Controlling `yeast' infections


Intense itching is usually the hallmark of a vaginal yeast infection. Once woman has experienced it, she's not likely to forget it.

Nearly 75 percent of all women will have at least one such infection in their lifetime. Many are plagued by recurring yeast infections, which are most frequent between the ages of 16 and 35.

Yeast is a term for single-celled fungi. The technical name for the variety of fungus often present in the human body is candida, and the technical name for infections caused by these fungi is candidiasis. Such infections occur not only in the vagina, but also in other parts of the body in both sexes (see accompanying article).

In December 1990, the Food and Drug Administration approved the over-the-counter (nonprescription) sale of the first of several products for treating vaginal yeast infections in women previously diagnosed by their doctors as having them.

A woman who has had one vaginal yeast infection can usually recognize its symptoms if it recurs. And a woman who has had several infections has no doubt about what's wrong when the next yeast infection starts.

There are several symptoms, but, according to Michael Spence, M.D., director of the Public Health and Preventive Medicine Program at Hahnemann University in Philadelphia, "If a woman does not itch, it's unlikely that she has a yeast infection."

Another symptom is a thick, mostly odorless discharge. But this can be misleading because, according to Spence, "Discharge in and of itself is not diagnostic. If you have a white discharge with an intense irritating itch, you may have an infection. Unfortunately, many women will, in response to increased estrogen at midcycle and the increased production of cervical mucus, develop a white, curdy discharge. That is not a yeast infection."

While not all women experience the following symptoms of a vaginal yeast infection, it's possible to have: vaginal soreness or irritation, a rash on the vulva around the vagina, pain or discomfort during intercourse, abdominal pain, soreness of the vulva or vagina, burning during urination, and even vaginal bleeding in some cases in addition to itching and discharge.
Causes of Yeast Infection

Candidiasis is caused by one of four varieties of candida: Candida albicans, Candida glabrata, Candida tropicalis, and Candida krusei. By far the most common-causing nearly 80 percent of vaginal yeast infections-is Candida albicans.

Most people have these organisms in the genital or intestinal tract to some degree at various times. It's the overgrowth of the fungus that causes problems.

According to Spence, there are a number of causes of the uncontrolled growth, usually related to some type of immune suppression. Sometimes there's been a significant change in diet. Other times it's due to use of antibiotics to treat another infection, such as strep throat or acne.

Broad-spectrum antibiotics such as penicillin or tetracycline can kill or suppress helpful bacteria in the genital tract, allowing yeast to grow unchecked, according to Philip Mead, M.D., Professor of Obstetrics and Gynecology at the University of Vermont College of Medicine.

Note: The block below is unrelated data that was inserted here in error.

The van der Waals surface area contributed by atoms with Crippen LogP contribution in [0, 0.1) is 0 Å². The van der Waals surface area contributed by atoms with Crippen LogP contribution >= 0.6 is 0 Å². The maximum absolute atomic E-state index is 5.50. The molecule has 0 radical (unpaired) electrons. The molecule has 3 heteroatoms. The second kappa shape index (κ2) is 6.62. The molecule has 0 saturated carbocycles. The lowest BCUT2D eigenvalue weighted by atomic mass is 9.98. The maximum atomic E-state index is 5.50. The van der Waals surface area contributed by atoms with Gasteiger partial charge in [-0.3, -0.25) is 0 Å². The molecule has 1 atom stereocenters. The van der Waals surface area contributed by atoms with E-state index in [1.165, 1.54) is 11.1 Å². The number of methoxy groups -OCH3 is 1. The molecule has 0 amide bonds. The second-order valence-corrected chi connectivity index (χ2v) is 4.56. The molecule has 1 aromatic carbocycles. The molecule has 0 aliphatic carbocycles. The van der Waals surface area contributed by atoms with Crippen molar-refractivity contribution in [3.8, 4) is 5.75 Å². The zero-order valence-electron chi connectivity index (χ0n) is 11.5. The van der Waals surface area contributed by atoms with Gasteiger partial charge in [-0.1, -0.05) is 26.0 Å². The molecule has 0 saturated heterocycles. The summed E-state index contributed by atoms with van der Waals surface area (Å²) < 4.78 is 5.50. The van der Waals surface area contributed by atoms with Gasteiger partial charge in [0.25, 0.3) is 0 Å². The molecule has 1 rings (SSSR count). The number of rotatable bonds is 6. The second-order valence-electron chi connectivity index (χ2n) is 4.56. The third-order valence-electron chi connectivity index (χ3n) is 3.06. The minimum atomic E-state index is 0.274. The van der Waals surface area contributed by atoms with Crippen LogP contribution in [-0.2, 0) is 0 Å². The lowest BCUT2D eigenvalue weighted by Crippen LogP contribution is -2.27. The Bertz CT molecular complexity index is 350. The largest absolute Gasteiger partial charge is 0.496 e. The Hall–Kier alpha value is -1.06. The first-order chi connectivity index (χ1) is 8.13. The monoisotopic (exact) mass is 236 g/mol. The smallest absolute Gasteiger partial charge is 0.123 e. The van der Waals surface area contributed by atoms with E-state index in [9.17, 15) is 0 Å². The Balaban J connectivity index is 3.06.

It's even possible that an underlying disorder, like diabetes, is the root cause of the infection. "Whenever you see a fungal infection in a woman, these are the things that come immediately to mind," says Spence.

When physicians see recurrent yeast infections without another cause, they have to wonder about HIV disease. Because HIV (the virus that leads to AIDS) involves a lowering of the immune system, it could significantly impair a woman's ability to combat yeast, says Spence.

"Yeast infections can be passed back and forth between partners in unprotected intercourse, but because yeast is frequently present anyway, a sexual partner is more likely to pick up the infection if his or her immune system is also depressed," says Mead.

Immunity can become depressed by a number of factors besides HIV infection. Illness or infection of any kind weakens the immune system. Physical or mental stress can also wreak havoc, leaving the immune system less able to combat yeast infections. Lack of sleep, poor nutrition, and taking any medication, including birth control pills, can upset the body's balance, allowing yeast to thrive. Pregnant women also have a tendency to have more yeast infections, as the immune system becomes temporarily altered by hormonal surges.

Diagnosing vaginal yeast infections can be tricky, especially at first. Several other disorders, including inflammation of the cervix or sexually transmitted diseases such as trichomoniasis (a parasitic infection) or herpes, can have similar symptoms.

According to Mead, clinical diagnosis of yeast infections starts with a slide of vaginal secretions examined under the microscope. "Those slides [can be] very specific. If you see the yeast organisms, you can assume that's the diagnosis."

(Slides are actually examined for a particular stage of the fungus form called mycelia. While yeast is a commonly present form of fungus, mycelia is the variation of the fungus type that can grow out of control and cause infection problems.)

It's possible to have a yeast infection that doesn't show up in the limited examination of a single slide smear. Mead says that if a woman has a negative slide smear, but still has significant symptoms, her physician is likely to order a culture.

For example, there is one variety of candida-Candida glabrata-that causes symptoms but does not characteristically show up under the microscope. For that, a culture may be necessary. "A culture is more sensitive," says Mead. "It should pick up virtually anything."

While studies have shown that women are able to correctly identify recurring vaginal yeast infections most of the time, there is still some concern about misdiagnosing and mistreating other problems that may mimic symptoms. Through package and product labeling of products sold without prescription, FDA and pharmaceutical companies are working to make sure that women with an infection that differs even slightly from the symptoms of a previous yeast infection return to their doctors.
OTC Availability-With Warnings

Until 1990, drugs to treat vaginal yeast infections were available only by prescription. In December 1990, after receiving the advice of a number of experts, FDA gave Schering-Plough HealthCare the go ahead to market and sell over-the-counter its antifungal medication Gyne-Lotrimin, a brand name for clotrimazole. It has been joined by several other products that are either clotrimazole or another antifungal, miconazole nitrate. (the first miconazole nitrate drug to be allowed to be sold OTC for vaginal yeast infections was Advanced Care Products' Monistat 7.)